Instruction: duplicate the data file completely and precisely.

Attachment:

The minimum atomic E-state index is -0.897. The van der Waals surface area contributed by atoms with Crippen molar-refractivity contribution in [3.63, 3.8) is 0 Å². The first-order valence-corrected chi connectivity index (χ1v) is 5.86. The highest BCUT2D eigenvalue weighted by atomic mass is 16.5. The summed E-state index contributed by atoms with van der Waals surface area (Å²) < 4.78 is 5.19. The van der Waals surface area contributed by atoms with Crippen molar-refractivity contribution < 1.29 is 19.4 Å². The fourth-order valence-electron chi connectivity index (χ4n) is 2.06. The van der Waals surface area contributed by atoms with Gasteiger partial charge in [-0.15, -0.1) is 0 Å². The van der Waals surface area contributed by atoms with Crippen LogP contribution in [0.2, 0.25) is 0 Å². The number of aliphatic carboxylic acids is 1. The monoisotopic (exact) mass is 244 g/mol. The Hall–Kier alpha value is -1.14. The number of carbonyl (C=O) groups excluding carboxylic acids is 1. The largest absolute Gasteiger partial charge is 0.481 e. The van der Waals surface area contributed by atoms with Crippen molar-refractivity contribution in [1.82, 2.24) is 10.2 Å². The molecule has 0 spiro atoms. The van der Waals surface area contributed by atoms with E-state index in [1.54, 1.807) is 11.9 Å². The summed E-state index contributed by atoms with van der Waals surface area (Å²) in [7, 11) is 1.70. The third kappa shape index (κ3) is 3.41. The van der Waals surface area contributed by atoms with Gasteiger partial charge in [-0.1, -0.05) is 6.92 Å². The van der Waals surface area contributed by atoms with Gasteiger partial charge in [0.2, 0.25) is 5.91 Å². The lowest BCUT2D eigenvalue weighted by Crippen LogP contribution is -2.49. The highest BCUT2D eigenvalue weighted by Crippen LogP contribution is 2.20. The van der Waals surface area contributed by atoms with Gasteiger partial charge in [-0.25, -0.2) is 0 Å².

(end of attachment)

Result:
The minimum atomic E-state index is -0.897. The van der Waals surface area contributed by atoms with Crippen molar-refractivity contribution in [3.63, 3.8) is 0 Å². The first-order valence-corrected chi connectivity index (χ1v) is 5.86. The highest BCUT2D eigenvalue weighted by atomic mass is 16.5. The summed E-state index contributed by atoms with van der Waals surface area (Å²) < 4.78 is 5.19. The van der Waals surface area contributed by atoms with Crippen molar-refractivity contribution < 1.29 is 19.4 Å². The fourth-order valence-electron chi connectivity index (χ4n) is 2.06. The van der Waals surface area contributed by atoms with Gasteiger partial charge in [-0.15, -0.1) is 0 Å². The van der Waals surface area contributed by atoms with Crippen LogP contribution in [0.2, 0.25) is 0 Å². The number of aliphatic carboxylic acids is 1. The monoisotopic (exact) mass is 244 g/mol. The Hall–Kier alpha value is -1.14. The number of carbonyl (C=O) groups excluding carboxylic acids is 1. The largest absolute Gasteiger partial charge is 0.481 e. The van der Waals surface area contributed by atoms with Crippen molar-refractivity contribution in [1.82, 2.24) is 10.2 Å². The molecule has 0 spiro atoms. The van der Waals surface area contributed by atoms with E-state index in [1.54, 1.807) is 11.9 Å². The summed E-state index contributed by atoms with van der Waals surface area (Å²) in [7, 11) is 1.70. The third kappa shape index (κ3) is 3.41. The van der Waals surface area contributed by atoms with Gasteiger partial charge in [-0.1, -0.05) is 6.92 Å². The van der Waals surface area contributed by atoms with Gasteiger partial charge in [0.2, 0.25) is 5.91 Å². The lowest BCUT2D eigenvalue weighted by Crippen LogP contribution is -2.49. The highest BCUT2D eigenvalue weighted by Crippen LogP contribution is 2.20. The van der Waals surface area contributed by atoms with Gasteiger partial charge in [-0.25, -0.2) is 0 Å².